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6. Runtime library features
1. Data dependence
analysis
6. Scalar results
collection
2. File Renaming
7. Checkpointing at
task level
3. Task scheduling
4. Resource brokering
5. Shared disks
management and
file transfer policy
8. API functions
implementation
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6.1 Data-dependence analysis
 Data dependence analysis
– Detects RaW, WaR, WaW dependencies based on file
parameters
 Oriented to simulations, FET solvers, bioinformatic
applications
– Main parameters are data files
 Tasks’ Directed Acyclic Graph is built based on these
dependencies
Subst
DIMEMAS
EXTRACT
Subst
Subst
Subst
DIMEMAS
DIMEMAS
EXTRACT
EXTRACT
Display
CLUSTER 2005 Tutorial
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6.2 File renaming
 WaW and WaR dependencies are
avoidable with renaming
While
{
T1
T2
T3
}
(!end_condition())
(…,…, “f1”);
(“f1”, …, …);
(…,…,…);
WaR
T1_1
“f1”
WaW
T1_2
“f1_1”
“f1”
T1_N
…
“f1_2”
“f1”
T2_1
T2_2
T1_N
T3_1
T3_2
T1_N
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6.3 Task scheduling
 Distributed between the Execute call, the
callback function and the GS_Barrier call
 Possibilities
– The task can be submitted immediately after
being created
– Task waiting for resource
– Task waiting for data dependency
 Task submission composed of
– File transfer
– Task submission
– All specified in Globus RSL (for Globus case)
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6.3 Task scheduling
 Temporal directory created in the server working
directory for each task
 Calls to globus:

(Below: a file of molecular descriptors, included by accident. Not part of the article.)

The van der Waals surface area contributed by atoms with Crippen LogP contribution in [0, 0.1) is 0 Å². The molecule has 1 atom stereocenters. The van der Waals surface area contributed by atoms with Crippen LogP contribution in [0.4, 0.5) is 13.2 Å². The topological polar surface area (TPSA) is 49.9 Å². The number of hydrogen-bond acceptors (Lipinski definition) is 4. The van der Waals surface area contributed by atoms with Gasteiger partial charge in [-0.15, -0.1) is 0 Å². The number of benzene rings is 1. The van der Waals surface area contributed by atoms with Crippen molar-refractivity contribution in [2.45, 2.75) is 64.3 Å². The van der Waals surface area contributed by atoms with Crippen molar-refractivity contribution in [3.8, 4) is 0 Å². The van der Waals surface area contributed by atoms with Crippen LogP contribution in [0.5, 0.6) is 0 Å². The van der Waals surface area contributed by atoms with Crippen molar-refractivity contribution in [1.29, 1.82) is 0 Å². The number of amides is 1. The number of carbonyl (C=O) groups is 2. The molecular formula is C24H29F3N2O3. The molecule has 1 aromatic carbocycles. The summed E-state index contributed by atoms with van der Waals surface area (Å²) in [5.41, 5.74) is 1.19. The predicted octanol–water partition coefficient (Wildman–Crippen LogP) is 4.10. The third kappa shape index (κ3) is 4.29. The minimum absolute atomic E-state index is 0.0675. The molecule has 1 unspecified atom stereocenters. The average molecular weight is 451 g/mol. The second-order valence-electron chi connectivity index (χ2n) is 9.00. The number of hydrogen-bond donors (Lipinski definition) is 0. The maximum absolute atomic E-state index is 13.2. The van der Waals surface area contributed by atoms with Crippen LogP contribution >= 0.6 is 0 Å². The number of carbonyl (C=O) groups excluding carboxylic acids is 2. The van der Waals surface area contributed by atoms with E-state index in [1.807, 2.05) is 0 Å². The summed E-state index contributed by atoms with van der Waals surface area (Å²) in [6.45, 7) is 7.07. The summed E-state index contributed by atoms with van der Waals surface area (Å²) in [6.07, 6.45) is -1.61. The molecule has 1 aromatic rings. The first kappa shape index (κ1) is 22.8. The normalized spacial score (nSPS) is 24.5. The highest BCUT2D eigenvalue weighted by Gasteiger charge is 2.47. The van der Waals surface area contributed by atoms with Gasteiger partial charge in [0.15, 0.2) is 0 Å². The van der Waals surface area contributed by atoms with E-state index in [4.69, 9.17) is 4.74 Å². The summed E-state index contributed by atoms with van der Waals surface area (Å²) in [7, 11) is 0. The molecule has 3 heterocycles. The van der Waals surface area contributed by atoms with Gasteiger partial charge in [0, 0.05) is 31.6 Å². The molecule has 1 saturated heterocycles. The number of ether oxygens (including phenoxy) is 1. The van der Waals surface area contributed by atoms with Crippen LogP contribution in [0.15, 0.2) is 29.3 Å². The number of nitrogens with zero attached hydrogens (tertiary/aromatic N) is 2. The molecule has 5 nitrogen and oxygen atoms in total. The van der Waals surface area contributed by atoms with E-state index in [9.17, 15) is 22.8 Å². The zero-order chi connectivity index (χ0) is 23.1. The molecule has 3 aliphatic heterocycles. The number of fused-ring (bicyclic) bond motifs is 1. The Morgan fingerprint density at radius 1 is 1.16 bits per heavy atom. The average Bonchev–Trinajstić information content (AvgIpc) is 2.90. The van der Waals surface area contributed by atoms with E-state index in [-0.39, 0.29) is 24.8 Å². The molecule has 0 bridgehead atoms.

– globus_gram_client_job_request
– globus_gram_client_callback_allow
– globus_poll_blocking
 End of task notification: Asynchronous statechange callbacks monitoring system
– globus_gram_client_callback_allow()
– callback_func function
 Data structures update in Execute function, GRID
superscalar primitives and GS_Barrier
 GS_Barrier primitive before ending the program
that waits for all tasks (performed inside GS_Off)
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6.4 Resource brokering
 When a task is ready for execution, the
scheduler tries to allocate a resource
 Broker receives a request
– The classAd library is used to match resource
ClassAds with task ClassAds
– If more than one resources fulfils the
constraint, the resource which minimizes this
formula is selected:
f ( t,r )   FT( r )    ET( t,r )
• FT = File transfer time to resource r
• ET = Execution time of task t on resource r (using user provided cost
function)
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6.5 Shared disks management and file
transfer policy
File transfers policy
f1
T1
Working
directories
f1 f4
f4 (temp.)
T2
T1
server1
f7
f1
f7
f4
f7
T2
client
server2
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6.5 Shared disks management and file
transfer policy
Shared working directories (NFS)
Working
directories
T1
f1
f7
server1
f1
f7
f4
client
T2
server2